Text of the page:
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VIEWPOINT/ LETTERS

There Is No Dodging Campanella Treatment

August 16, 2003

The Dodgers' treatment of Campy's widow is an unforgivable outrage.

I hope that everyone who was at "Roy Campanella Night" at the Coliseum (my greatest baseball memory) is enraged by this heartless act. Campy did more for his team from his wheelchair than any other player did with his spikes on.

If I thought he would forgive me, I would become a Giants' fan. Heads should roll.

Mike Moore

Playa del Rey

*

In Bill Plaschke's article, he unduly criticizes the Dodgers for not retaining artifacts from their rich history. He fails to realize that several historical items are on display at Dodger Stadium, including the glove used by Sandy Koufax in his second no-hitter, a uniform worn by Gil Hodges and the actual home plate from the final game at Brooklyn's Ebbets Field.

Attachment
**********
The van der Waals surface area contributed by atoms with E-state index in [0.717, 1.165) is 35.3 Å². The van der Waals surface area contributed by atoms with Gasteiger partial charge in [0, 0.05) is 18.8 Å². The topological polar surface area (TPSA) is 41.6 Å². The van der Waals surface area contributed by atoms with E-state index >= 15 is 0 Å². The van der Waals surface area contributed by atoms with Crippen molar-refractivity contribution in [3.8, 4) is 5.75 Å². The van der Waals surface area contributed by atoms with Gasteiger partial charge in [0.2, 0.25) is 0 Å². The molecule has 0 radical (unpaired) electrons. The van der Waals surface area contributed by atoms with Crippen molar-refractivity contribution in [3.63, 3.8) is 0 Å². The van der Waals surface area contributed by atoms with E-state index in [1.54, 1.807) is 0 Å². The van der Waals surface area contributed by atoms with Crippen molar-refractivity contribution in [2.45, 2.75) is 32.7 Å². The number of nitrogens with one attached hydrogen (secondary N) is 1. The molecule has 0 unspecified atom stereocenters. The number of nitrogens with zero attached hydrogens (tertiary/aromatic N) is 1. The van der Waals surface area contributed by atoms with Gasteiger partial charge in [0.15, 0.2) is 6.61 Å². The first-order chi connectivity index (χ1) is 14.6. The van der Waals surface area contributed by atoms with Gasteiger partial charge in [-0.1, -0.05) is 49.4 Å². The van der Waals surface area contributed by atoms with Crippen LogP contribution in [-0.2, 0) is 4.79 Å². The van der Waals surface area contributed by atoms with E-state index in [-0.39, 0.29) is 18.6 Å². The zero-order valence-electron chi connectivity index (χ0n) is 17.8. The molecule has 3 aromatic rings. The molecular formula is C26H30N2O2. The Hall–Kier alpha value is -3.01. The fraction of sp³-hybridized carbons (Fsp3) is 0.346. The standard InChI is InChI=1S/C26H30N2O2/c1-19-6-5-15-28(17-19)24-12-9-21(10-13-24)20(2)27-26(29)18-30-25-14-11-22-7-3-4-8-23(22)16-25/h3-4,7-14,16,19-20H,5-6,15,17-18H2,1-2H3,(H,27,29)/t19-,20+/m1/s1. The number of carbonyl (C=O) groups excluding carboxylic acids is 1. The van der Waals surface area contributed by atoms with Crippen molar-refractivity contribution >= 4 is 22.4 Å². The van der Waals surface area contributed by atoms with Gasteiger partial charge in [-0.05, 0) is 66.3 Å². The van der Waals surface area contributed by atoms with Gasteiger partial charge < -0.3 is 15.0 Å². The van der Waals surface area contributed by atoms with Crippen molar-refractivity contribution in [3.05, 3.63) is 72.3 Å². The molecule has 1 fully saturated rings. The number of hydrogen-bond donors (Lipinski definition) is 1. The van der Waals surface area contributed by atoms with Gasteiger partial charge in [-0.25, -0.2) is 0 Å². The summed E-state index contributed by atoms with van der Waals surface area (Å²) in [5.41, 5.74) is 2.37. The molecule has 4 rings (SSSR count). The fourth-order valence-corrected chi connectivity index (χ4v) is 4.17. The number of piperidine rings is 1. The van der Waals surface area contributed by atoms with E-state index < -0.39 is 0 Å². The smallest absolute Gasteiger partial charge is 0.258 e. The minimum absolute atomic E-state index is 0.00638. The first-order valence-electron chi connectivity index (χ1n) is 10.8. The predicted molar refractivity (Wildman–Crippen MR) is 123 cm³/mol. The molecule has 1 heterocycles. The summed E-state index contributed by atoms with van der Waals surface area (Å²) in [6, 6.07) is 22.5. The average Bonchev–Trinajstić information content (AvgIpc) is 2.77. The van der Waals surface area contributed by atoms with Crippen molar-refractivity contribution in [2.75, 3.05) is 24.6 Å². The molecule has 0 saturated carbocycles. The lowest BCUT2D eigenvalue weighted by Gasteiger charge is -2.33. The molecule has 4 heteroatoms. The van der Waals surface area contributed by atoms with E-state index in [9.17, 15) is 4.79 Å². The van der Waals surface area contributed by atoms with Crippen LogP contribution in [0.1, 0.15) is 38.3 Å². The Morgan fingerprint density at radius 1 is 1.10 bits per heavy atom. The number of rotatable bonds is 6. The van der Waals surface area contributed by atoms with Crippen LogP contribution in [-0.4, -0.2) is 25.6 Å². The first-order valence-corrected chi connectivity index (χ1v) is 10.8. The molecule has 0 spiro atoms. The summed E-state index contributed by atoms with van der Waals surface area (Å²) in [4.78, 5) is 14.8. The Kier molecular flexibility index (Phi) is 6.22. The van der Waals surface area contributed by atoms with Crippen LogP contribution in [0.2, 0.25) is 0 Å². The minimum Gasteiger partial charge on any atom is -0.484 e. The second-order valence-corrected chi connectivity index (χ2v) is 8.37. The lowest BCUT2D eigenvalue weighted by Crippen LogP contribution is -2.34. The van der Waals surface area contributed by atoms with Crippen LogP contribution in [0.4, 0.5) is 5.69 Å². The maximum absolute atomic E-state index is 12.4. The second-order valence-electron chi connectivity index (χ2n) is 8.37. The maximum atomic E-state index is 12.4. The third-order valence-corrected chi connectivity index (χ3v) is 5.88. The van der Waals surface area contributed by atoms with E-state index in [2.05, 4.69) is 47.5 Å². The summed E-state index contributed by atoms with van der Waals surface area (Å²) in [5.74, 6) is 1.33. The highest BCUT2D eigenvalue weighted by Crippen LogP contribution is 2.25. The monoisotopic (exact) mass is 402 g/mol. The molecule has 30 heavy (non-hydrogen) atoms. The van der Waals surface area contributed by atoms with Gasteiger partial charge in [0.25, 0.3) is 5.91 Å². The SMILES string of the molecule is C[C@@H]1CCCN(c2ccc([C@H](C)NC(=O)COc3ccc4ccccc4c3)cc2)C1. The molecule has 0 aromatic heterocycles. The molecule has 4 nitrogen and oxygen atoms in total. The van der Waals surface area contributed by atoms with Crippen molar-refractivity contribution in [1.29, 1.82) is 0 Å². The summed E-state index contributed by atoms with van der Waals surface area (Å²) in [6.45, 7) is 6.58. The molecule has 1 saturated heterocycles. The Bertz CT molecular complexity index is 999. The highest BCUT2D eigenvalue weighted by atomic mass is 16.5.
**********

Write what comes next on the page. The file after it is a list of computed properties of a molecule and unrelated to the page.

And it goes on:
Sure, Roy Campanella's widow has admirably decided to auction off some of the Campanella family's personal items for charity, but if Mr. Plaschke is really that interested in finding "someone powerful enough to stand in front and make it stop," he ought to try looking within to the folks at the Los Angeles Times.

Mr. Plaschke does not seem overly concerned with the Dodger history from Brooklyn, so perhaps The Times should contribute to the chronicling of Los Angeles' baseball history. Is it not The Times that is charged with providing current news to the people of Los Angeles, and also preserving the history of the city as well?

Maybe The Times would foot the bill to host a Dodger museum in downtown Los Angeles. I bet the Dodgers would gladly contribute memorabilia to fill the display cases.

Adam Rosner

Encino

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